Karen Kapoor, a preschool teacher, said she lives in fear of having to protect her students from a gunman. “I don’t want to have to do that,” she said.

Ana Silverlink described a family tragedy when her brother, a lifetime National Rifle Association member, shot himself in front of his wife. “Guns do not save lives. Guns are made to kill,” she said. “Laws save lives.”

Lt. Mike Cappello of the New York Police Department, a lawyer and Haldane parent, also backed the proposal. He said he locks up his gun as soon as he arrives home. “It’s common sense. It’s a deadly weapon,” he said. “I think the law is constitutional.”

Steve Sterling said he had dropped his membership in the National Rifle Association because of its lack of interest in gun safety. A safe-storage law “is not a Second Amendment issue” and “it’s not gun control,” he argued. Rather, “it’s gun safety. Who can possibly have an issue with that?”

“Gun safety is public safety, and we need to stand up for public safety,” added Stacey Matson-Zuvic, of Cold Spring.

Behind The Story

Type: News

News: Based on facts, either observed and verified directly by the reporter, or reported and verified from knowledgeable sources.

Armstrong was the founding news editor of The Current (then known as in 2010 and later a senior correspondent and contributing editor for the paper. She worked earlier in Washington as a White House correspondent and national affairs reporter and assistant news editor for daily international news services. Location: Cold Spring. Languages: English. Areas of expertise: Politics and government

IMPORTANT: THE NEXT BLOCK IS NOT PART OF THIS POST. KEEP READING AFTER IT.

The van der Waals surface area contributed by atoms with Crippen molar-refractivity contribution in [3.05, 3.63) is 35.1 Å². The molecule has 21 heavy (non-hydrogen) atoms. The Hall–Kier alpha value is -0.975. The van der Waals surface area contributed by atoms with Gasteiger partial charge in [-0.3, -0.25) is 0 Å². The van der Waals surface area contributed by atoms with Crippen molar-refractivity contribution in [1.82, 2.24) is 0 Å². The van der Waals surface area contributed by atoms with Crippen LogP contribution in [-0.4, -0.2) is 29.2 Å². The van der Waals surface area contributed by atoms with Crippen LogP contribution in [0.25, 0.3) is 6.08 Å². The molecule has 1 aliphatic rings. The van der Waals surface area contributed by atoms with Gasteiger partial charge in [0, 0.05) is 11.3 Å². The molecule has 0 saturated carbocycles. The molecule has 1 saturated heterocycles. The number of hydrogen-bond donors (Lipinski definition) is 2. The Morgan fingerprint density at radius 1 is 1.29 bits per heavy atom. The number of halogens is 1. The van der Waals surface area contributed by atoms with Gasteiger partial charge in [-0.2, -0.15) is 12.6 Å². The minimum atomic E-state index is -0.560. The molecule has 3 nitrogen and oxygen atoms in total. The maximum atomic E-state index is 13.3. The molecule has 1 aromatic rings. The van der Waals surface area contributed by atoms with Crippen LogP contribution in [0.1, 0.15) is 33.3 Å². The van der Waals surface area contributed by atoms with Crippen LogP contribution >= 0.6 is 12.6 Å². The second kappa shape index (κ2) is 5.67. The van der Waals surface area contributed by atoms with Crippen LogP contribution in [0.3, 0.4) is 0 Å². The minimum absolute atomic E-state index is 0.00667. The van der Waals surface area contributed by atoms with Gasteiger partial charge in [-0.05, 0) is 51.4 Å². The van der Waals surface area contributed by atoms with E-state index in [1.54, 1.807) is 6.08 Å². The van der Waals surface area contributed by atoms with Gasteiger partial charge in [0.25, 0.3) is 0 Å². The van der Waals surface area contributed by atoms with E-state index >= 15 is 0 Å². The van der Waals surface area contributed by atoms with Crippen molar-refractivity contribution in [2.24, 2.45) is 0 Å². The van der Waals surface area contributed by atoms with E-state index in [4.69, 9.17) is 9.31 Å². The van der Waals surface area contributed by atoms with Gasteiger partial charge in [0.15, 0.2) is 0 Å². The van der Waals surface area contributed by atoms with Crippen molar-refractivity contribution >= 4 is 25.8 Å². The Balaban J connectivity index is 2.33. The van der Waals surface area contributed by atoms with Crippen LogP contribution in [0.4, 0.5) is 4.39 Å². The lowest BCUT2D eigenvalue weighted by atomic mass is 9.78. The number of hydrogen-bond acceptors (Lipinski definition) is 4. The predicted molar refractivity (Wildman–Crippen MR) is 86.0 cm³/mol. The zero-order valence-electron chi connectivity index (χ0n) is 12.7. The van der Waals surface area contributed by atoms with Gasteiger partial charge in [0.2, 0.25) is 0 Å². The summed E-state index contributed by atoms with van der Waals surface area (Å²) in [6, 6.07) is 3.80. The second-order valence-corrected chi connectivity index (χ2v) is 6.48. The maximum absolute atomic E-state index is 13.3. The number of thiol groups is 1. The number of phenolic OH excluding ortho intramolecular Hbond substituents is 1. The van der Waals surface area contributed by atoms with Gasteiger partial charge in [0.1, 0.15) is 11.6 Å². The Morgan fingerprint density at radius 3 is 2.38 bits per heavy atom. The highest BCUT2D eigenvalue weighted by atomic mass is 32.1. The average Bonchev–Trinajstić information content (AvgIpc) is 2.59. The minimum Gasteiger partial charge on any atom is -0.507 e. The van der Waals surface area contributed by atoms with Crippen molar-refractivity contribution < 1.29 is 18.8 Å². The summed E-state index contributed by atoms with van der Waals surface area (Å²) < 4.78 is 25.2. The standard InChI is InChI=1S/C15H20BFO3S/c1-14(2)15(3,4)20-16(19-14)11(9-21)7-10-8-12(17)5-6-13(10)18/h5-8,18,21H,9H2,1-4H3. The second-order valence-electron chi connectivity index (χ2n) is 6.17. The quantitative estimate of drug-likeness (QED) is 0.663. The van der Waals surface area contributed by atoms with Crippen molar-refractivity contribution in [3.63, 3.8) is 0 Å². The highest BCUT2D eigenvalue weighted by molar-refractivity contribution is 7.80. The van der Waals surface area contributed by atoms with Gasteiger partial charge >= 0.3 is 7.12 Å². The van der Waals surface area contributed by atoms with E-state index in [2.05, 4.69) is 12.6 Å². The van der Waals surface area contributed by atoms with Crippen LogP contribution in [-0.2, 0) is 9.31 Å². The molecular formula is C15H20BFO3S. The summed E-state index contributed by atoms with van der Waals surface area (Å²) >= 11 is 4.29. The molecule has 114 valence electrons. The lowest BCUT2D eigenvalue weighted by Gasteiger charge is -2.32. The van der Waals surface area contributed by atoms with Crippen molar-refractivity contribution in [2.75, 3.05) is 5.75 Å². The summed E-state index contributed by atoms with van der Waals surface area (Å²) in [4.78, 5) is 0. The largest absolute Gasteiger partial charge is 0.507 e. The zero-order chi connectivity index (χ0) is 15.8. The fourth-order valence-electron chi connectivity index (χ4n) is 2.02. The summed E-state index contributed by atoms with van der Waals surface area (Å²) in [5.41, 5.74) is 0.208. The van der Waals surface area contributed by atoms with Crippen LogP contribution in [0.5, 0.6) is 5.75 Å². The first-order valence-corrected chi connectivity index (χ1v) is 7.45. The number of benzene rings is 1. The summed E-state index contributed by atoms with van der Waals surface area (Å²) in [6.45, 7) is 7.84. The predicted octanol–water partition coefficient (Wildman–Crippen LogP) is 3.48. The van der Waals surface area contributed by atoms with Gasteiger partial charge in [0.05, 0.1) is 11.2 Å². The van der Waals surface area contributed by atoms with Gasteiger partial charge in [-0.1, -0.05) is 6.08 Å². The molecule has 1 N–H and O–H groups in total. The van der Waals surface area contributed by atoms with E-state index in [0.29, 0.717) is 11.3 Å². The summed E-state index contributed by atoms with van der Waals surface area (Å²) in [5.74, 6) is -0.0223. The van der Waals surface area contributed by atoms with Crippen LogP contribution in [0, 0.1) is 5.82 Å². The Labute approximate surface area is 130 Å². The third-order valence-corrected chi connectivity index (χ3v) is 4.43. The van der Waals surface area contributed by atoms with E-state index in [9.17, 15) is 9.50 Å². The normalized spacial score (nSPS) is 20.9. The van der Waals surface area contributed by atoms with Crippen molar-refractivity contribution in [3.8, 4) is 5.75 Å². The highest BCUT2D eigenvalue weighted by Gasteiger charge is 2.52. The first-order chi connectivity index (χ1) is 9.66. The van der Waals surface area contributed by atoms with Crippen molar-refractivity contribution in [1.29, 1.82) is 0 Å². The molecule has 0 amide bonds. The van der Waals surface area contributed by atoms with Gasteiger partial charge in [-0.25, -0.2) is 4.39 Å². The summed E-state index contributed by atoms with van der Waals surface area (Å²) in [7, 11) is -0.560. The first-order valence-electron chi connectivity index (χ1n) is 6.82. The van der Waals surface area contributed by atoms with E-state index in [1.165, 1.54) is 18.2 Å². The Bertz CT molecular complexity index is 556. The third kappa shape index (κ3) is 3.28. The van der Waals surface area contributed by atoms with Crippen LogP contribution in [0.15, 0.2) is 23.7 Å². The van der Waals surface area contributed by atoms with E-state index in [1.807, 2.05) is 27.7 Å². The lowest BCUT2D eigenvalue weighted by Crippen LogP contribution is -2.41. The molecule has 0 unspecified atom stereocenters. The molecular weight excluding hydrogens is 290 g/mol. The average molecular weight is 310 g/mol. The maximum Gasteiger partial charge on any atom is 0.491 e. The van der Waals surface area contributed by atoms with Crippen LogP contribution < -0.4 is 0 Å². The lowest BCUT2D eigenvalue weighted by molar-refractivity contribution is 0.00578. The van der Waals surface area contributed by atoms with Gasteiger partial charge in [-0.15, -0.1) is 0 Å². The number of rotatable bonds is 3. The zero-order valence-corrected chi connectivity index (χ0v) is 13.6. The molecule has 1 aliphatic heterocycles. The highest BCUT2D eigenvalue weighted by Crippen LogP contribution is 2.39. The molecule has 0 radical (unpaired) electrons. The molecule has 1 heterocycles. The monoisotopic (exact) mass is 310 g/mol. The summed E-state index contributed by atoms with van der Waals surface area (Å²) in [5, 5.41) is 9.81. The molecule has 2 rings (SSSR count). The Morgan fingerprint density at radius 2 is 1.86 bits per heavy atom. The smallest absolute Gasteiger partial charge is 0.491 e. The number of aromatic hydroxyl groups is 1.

5 replies on “Philipstown Board Postpones Gun-Storage Vote”

    1. The very nature of civil law (aka legislation) is wholly based on a foundation of common law. Common law as in court adjudicated “case law” and commonly held practices and beliefs. Civil law simply adds the layer of writing down the common into something structured and sustainable.

      It is absolutely not sad that common sense needs to be legislated. Quite the opposite. Legislating common sense is exactly how civil societies operate.